We were both given lots of compliments from everyone – muy lindo/a, you really can dance, etc! It was so nice to hear and made us feel more confident. Yes, we do need positive reinforcement and we do know we have so much to learn here.  The mother of all dances happened at this milonga and will be spoken about in “The Elusive Embrace.”

After dancing with “The Elusive Embrace”, a man showed up in front of K as though he had been cabeceoed… which he hadn’t. Actually, it was virtually impossible that K. had even suggested it by mistake because she was looking at a man at the tables on the other side of the room. Of course K. got up and pretended she had asked him for a dance and luckily it was pretty good… but it was no Elusive Embrace :)

The fourth visited milonga was good in a very different way.  We trekked it out all the way across town.  It took us an eternity to figure out which bus would get us there and back. There are many different private bus companies and the way to figure out the buses is by looking at a gridded map and corresponding the bus number in the grid you are starting from with the bus number in the grid you want to go to. You find out which bus shows up in both grids and then look up that bus number at the back of the bus guide. There, you are told which streets the bus travels down. It’s quite the hellish process – especially when you don’t know the names of the streets and where they’re located on a map!?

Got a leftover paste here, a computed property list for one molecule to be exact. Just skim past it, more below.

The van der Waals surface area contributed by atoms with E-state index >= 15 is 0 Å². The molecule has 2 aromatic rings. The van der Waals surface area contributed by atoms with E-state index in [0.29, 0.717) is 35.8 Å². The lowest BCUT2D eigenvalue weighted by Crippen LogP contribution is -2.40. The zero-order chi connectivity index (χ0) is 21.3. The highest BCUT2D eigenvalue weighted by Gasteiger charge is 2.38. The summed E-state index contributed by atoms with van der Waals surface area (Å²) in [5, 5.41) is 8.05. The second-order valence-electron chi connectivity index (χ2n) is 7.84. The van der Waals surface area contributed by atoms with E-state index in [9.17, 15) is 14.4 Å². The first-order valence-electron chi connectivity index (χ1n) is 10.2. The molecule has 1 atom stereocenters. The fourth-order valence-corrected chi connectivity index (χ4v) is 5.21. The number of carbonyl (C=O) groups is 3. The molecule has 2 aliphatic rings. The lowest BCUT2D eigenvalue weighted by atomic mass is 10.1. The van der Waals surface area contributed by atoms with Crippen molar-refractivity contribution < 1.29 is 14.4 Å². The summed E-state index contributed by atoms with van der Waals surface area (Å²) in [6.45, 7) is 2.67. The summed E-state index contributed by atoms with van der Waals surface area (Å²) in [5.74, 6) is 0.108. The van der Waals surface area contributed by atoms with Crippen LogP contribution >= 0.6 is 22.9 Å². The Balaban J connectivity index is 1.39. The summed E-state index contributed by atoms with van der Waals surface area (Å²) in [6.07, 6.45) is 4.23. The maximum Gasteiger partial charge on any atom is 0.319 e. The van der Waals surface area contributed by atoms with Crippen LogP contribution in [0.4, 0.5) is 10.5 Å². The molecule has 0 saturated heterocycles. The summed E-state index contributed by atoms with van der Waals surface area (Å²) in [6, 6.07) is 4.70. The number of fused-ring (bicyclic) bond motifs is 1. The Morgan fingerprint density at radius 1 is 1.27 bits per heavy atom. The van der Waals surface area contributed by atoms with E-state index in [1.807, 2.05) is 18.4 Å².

Anyway, we made it to the milonga and decided to sit apart. We were given tables that were beside each other though. What we quickly realized was that everyone arrives there as couples or big groups. There are no single tables… So after quite a while apart (and feeling a little embarrassed by the whole ordeal) we moved together :)

There was no dancing with other people for us at this milonga and in general, people are dancing with the person they showed up with or with their friends at that table. There were many tourists which is surprising since they’re saying that tango tourism is really down. There was a group of women with their very obvious taxi dancers – blah!

To describe the dancing at this milonga: it is completely different.  Once you look past all the stupid tourists (yes, including us), you see how the dancing there does have a completely different embrace – more of a “V” and definitely a more flexible embrace. The steps are more intricate and not as predictable as what we saw at the last milonga.  There is a very specific style of dancing that happens there.

More to come in Part III.

Read more about our experiences in our previous posts Tango in Buenos Aires (Part I).